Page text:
The yamaha will have an internal setting to change the impedence to 8 ohm, but you dont need to worry about that.

Ive heard the CA S30's with some other Cambridge gear, very nice stuff

and yes, this would probably qualify as a 'which wheels' thread. In which case i would say ' search, must be holidays and needs more camber' :D

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Yeah, bringing my own material was something I forgot when buying the speakers, but to be honest, I listen to a wide variety of genres and music quality, so it didn't matter that much.

It will be hooked up to my computer 24/7, and will be 90% of the time for music. I don't need 5.1 or any video processing but was having trouble finding a stereo receiver for around $400. The main competitor that I was aware of was the Sherwood gear, but to be honest, they felt and looked cheap, and I had read on numerous occasions of people having problems with their bottom of the range stuff.

The CA amp for $450 (cheapest one, forgot model number) would be awesome, but the tuner is another $400 on top so that's out of the price range.

I'm open to any other suggestions, but (like always) I've left it a bit late and will be buying one tomorrow...

In my mind I figure whatever i get I will be blown away with - coming from a panasonic $300 stereo system, but i will be keeping this for a while so don't want to buy a dud.

Appreciate the advice guys.

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i dont want to tell you what to buy but i would look at an Intergrated Amp. You dont need the Tuner with the Cambridge Audio gear. Thats just a radio receiver. If your hooked up to the PC then just stream the radio through that

there was a nice NAD 355 on here for $400 not long ago. You could try looking through the forsale section and grabbing a bargain.

Ive got a Sherwood AVR playing rigt now, they arent bad but you can do a lot better with your budget

i would go with this

http://www.grenfell-hifi.com.au/page.php?sId=138

and ask if they could come down in price a bit. they may even have the S30's there for a listen

IMO of course

good luck

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I was looking at the Azur, but ended up going for a Rotel Ra-04, cost a bit more but has MM phono input.

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I got an RX-V461 today. Does the job ok so far.

As tempted as i got down there looking at the 340a, having a tuner was something i did really want so i don't have to have my computer on just to have some background music.

One question, not sure if you will know what I am talking about, but there is a plastic grill overlay on top of the amp. Would i be right in assuming that it's just a heat shield? As it seems to be placed directly over where the majority of the heat comes from...which got quite warm today for the few hours running it.

Thanks again for the advice.

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yeah leave that on, they all have them

congrats on your purchase, i like the Yamaha stuff and it should meet you needs.... for awhile...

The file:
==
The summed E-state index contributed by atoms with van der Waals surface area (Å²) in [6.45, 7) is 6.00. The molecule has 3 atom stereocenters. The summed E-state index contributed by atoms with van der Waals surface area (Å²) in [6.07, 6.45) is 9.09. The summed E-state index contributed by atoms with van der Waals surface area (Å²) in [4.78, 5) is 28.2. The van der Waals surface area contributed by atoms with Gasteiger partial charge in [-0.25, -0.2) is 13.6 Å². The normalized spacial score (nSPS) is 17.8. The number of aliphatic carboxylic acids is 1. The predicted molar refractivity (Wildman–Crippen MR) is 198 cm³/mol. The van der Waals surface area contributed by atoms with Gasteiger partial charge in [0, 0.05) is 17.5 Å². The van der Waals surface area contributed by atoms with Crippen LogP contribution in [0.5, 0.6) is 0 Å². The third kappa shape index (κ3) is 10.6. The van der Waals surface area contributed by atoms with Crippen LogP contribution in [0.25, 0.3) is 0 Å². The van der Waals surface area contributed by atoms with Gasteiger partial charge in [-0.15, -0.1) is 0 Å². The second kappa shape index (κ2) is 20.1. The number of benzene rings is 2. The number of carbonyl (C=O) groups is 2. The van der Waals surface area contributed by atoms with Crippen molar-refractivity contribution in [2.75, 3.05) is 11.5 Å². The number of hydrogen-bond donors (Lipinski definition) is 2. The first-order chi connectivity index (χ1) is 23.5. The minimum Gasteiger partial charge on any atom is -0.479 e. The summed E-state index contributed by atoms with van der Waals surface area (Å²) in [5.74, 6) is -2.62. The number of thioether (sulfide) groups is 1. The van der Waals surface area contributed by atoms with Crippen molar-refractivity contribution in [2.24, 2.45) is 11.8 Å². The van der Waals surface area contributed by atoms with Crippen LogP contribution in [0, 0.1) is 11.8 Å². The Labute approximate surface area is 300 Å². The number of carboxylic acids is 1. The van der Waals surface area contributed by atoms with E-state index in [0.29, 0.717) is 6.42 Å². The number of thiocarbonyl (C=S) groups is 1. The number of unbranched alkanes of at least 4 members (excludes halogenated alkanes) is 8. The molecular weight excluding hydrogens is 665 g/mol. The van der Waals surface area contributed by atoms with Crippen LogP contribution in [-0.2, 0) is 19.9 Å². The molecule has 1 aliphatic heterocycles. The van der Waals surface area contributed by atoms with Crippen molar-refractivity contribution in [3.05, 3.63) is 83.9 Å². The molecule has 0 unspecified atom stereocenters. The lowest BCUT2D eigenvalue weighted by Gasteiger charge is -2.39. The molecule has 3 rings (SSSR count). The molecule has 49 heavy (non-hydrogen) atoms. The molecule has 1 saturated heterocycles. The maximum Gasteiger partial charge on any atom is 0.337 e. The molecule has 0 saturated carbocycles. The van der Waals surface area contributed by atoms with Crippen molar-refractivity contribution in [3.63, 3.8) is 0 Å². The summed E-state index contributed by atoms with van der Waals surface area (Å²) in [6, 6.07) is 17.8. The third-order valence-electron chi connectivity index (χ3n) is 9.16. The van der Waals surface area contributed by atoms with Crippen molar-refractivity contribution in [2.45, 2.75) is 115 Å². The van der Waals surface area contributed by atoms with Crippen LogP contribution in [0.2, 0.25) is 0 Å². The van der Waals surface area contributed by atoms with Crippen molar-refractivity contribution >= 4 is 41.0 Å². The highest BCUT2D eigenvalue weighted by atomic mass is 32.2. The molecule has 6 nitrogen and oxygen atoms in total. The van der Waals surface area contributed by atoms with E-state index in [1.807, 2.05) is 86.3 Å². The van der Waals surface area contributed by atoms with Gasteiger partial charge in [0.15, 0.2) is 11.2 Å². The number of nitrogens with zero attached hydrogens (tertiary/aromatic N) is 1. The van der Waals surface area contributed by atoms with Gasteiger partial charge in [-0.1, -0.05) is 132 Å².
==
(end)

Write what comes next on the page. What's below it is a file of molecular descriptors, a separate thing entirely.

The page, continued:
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Glad to hear that you made your purchase. I hope that you are enjoying it.

Don't worry, they all get hot when they are running.

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Thanks for the kind words

...already thinking of what i can save towards next...

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I might be a bit late to the table here, but I have a few comments. Receivers usually try to cram too much into the box. Because features sell receivers, corners get cut on one of the most expensive parts - the transformer. Lower impedances require a bigger power supply. As a result, the amp will be pushed into clipping sooner due to the higher demand. Your chances of over heating the amp and going into thermal shut down (depending on what protection is provided) are higher, and also the risk of amp failure goes up. The few receivers that are designed for 4 ohm loads like Nad put more into the power supply.

Used modestly I don't expect you will have a problem, but where you drive the speakers hard for an extended period you are taking a risk. This depends on the user - if you are conservative no problem. A manufacturer can't make assumptions like that and have to cover themselves.

My suggestion in general is look for preouts as a minimum. That allows you to add more capable power amps and more often than not this is a good idea. In fact, if you are considering a higher end receiver for better amps and SQ, you might instead just add power amps.

If you are a conservative user then no problem.

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Always happy to read anything relating to the sort of systems i listen to :)

What do you/ most people consider "extended periods" at high volumes?

Most of the time I am sitting in a 3x3ish metre room just listening to the speakers, so 90-95% of the time it's not even close to pushing the speakers, But i am quite partial to a bit of noise every now and then...

Another thing that's been creeping into my mind, is if it's possible to hook a single, larger, older speaker up, and have it play whatever is coming through my other two speakers mainly to utilise it's lower frequency range.